Under the hoods: the brotherhoods (and sisterhoods) of Spain’s Holy Week

“Spain is different!”. Napoleon took this view after his defeat by Spanish guerrilla warfare tactics.

Under the hoods: the brotherhoods (and sisterhoods) of Spain's Holy Week
Penitents of "Jesus the Poor" brotherhood take part in a procession in Madrid during Holy Week. Photo: Pierre-Philippe Marcou

Generalissimo Franco’s government later made use of this slogan to promote Spain’s unique appeal to international tourists. The success of this tourism campaign is evident today: in 2016 Spain welcomed 75m tourists. Once an isolated peninsula on the edge of the European continent, Spain now ranks as the third most visited country in the world. The Conversation

Foreign visitors spent €77 billion last year enjoying the country’s climate, food and cultural attractions. And one of the big ones is Easter – when Spain highlights a different approach to religious celebrations with colourful and macabre street processions.

The Spanish turn the streets into an improvised stage to dramatise Christ’s death and resurrection during Holy Week. Striking pictures of medieval figures in candlelit processions are published daily around the world. These pictures emphasise Spain’s distinctive identity. Parish groups, cofradías (fraternities), spend months on charity work and fundraising to stage the elaborate processions.

The parade of the Christ and the Virgin Mary statues circle through the community to celebrate the celestial glory of these figures that glide majestically above the crowds. On Spanish streets, everyone takes part in the drama – a moving chorus that brings together the musicians, players, bands and strolling audience.

What interests me is the social affiliation of these traditional groups; the bands of brothers. My research into identity reveals the psychological power of belonging to social groups. What is a celebration without the people? Local town halls stop traffic to enjoy each cofradías’s procession. In Seville, 60 parish groups take part in processions and published maps schedule the float departure times and street crossings.

The sumptuous floats with their sculptures of religious figures are followed by penitent sinners in monastic robes and pointed conical hoods that reach upwards for divine grace. Medieval hoods concealed the face and identity under the hood. In this way, individuals seeking repentance in public could remain anonymous. Across Spain’s diverse regions these processions bring the social community together. In Easter week, even the capital Madrid stops for the communal plays.

Penitents take part in the “Cristo de la sangre” (Christ of the Blood) procession during Holy Week celebrations in Palma de Mallorca. Photo: Jaime Reina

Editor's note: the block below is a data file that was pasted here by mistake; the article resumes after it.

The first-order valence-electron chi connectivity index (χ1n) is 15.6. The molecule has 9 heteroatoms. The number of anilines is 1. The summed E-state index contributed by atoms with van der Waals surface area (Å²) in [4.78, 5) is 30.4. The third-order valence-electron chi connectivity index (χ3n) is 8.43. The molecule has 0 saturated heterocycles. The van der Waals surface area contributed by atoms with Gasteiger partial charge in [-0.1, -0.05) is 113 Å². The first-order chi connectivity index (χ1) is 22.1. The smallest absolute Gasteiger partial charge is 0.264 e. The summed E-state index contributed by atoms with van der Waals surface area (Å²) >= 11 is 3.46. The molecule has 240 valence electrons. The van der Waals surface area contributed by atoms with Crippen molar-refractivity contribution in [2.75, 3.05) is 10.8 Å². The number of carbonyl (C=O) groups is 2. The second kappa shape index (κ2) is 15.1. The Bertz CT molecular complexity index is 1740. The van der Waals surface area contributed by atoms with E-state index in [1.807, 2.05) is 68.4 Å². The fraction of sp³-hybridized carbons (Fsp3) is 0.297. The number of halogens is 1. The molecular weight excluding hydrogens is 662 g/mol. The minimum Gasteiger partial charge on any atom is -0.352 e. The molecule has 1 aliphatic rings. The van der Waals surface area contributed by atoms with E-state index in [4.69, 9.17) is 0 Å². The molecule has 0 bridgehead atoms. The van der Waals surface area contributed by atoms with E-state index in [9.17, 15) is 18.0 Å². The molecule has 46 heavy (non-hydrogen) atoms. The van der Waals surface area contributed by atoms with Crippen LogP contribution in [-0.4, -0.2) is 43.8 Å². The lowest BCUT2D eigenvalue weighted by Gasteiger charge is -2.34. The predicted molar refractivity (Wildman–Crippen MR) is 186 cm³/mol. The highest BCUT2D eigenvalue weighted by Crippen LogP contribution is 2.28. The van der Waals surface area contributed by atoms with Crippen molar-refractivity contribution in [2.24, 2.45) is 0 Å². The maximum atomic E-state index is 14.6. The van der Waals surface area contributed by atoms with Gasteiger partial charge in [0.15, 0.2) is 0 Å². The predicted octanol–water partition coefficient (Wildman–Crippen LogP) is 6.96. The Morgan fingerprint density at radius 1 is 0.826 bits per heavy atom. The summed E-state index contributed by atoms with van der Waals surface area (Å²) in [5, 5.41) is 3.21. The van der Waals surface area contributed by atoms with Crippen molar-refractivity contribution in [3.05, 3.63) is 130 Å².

Super teams

The brotherhoods demonstrate that collaboration, training and disciplined team work achieve remarkable performances. The fraternities display exceptional group cohesion that aligns with research analysis of the critical elements of super teams. First, the brotherhoods come together in their dedication to the rituals of Holy Week, Semana Santa – and they share a compelling purpose. Some members have waited 15 years to attain the revered honour of carrying the processional float.

The participants are skillful team members who adjust to each other’s strength, stamina and pace – this takes preparation and rigorous practice to build group cohesion. Members train together persistently for hours carrying concrete blocks to simulate the strain of carrying such heavy weights. Musicians and drummers put in hours of rehearsal to be able to march in step. A team leader directs a strict regimental formation to ensure a dignified progress. The choreography of a procession is a difficult balance for members manoeuvring through the cobbled streets alongside the eager crowds.

Over the centuries, the brotherhoods have had to change. Some groups date from the 14th century yet gradually over the past 30 years have widened participation to include women who now represent 40 percent of the membership. New groups have started up and women, celebrities, and children have joinedthe ranks.

Penitents take part in the “Cristo de la sangre” (Christ of the Blood) procession during Holy Week celebrations in Palma de Mallorca. Photo: Jaime Reina

Laying ghosts to rest

These processions demonstrate a profoundly social sense of identity. Passion plays inspire a shared emotional response of applause, sentimental cries, prayers and chants. The processions are rooted in biblical stories, spiritual hopes and imaginary force. Despite the solemnity of the religious spectacle, the Spanish enjoy these fantastical rituals with great exuberance. In Jerez de la Frontera, I was amused to watch penitents remove their tall purple hoods to light a cigarette, check their mobile phones, or sip a glass of wine. Meanwhile, children devoured sweet marzipan versions of miniature penitents.

Spain is proud of these cultural traditions. The drama is alive, in motion and passionate, bringing together into a choral spectacle the bands, the penitents and the audience. The street is an improvised contemporary stage that knits together individual participants as a collective social group.

After Franco’s death in 1975, Spain shifted at remarkable speed from an authoritarian dictatorship to a democracy. This political transition was achieved through an agreement to forget the wrongs on both sides. The writer Giles Tremlett in his book The Ghosts of Spain reflects: